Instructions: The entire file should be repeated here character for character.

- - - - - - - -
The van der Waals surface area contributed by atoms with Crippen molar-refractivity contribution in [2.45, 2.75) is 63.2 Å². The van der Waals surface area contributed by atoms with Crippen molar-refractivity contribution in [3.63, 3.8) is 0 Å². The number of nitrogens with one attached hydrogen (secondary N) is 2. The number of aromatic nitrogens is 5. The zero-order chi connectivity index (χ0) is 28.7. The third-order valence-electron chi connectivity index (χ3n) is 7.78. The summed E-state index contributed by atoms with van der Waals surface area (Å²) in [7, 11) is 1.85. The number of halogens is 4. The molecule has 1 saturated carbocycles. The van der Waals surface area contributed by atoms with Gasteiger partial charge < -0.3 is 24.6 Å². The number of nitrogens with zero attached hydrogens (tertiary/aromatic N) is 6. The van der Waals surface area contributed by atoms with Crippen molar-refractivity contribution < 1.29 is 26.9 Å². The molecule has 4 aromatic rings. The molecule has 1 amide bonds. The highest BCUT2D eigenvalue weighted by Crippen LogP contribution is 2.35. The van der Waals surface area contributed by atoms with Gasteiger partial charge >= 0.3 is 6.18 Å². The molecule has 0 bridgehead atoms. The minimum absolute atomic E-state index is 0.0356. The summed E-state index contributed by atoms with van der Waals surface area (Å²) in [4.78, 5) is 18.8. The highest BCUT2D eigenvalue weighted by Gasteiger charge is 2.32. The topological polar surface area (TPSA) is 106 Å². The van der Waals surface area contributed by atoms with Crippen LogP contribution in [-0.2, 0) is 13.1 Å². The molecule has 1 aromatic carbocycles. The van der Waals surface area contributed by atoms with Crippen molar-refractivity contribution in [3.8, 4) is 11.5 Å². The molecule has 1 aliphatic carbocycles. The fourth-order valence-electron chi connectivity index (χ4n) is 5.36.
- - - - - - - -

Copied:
The van der Waals surface area contributed by atoms with Crippen molar-refractivity contribution in [2.45, 2.75) is 63.2 Å². The van der Waals surface area contributed by atoms with Crippen molar-refractivity contribution in [3.63, 3.8) is 0 Å². The number of nitrogens with one attached hydrogen (secondary N) is 2. The number of aromatic nitrogens is 5. The zero-order chi connectivity index (χ0) is 28.7. The third-order valence-electron chi connectivity index (χ3n) is 7.78. The summed E-state index contributed by atoms with van der Waals surface area (Å²) in [7, 11) is 1.85. The number of halogens is 4. The molecule has 1 saturated carbocycles. The van der Waals surface area contributed by atoms with Gasteiger partial charge < -0.3 is 24.6 Å². The number of nitrogens with zero attached hydrogens (tertiary/aromatic N) is 6. The van der Waals surface area contributed by atoms with Crippen molar-refractivity contribution < 1.29 is 26.9 Å². The molecule has 4 aromatic rings. The molecule has 1 amide bonds. The highest BCUT2D eigenvalue weighted by Crippen LogP contribution is 2.35. The van der Waals surface area contributed by atoms with Gasteiger partial charge >= 0.3 is 6.18 Å². The molecule has 0 bridgehead atoms. The minimum absolute atomic E-state index is 0.0356. The summed E-state index contributed by atoms with van der Waals surface area (Å²) in [4.78, 5) is 18.8. The highest BCUT2D eigenvalue weighted by Gasteiger charge is 2.32. The topological polar surface area (TPSA) is 106 Å². The van der Waals surface area contributed by atoms with Crippen LogP contribution in [-0.2, 0) is 13.1 Å². The molecule has 1 aromatic carbocycles. The van der Waals surface area contributed by atoms with Crippen molar-refractivity contribution in [3.8, 4) is 11.5 Å². The molecule has 1 aliphatic carbocycles. The fourth-order valence-electron chi connectivity index (χ4n) is 5.36.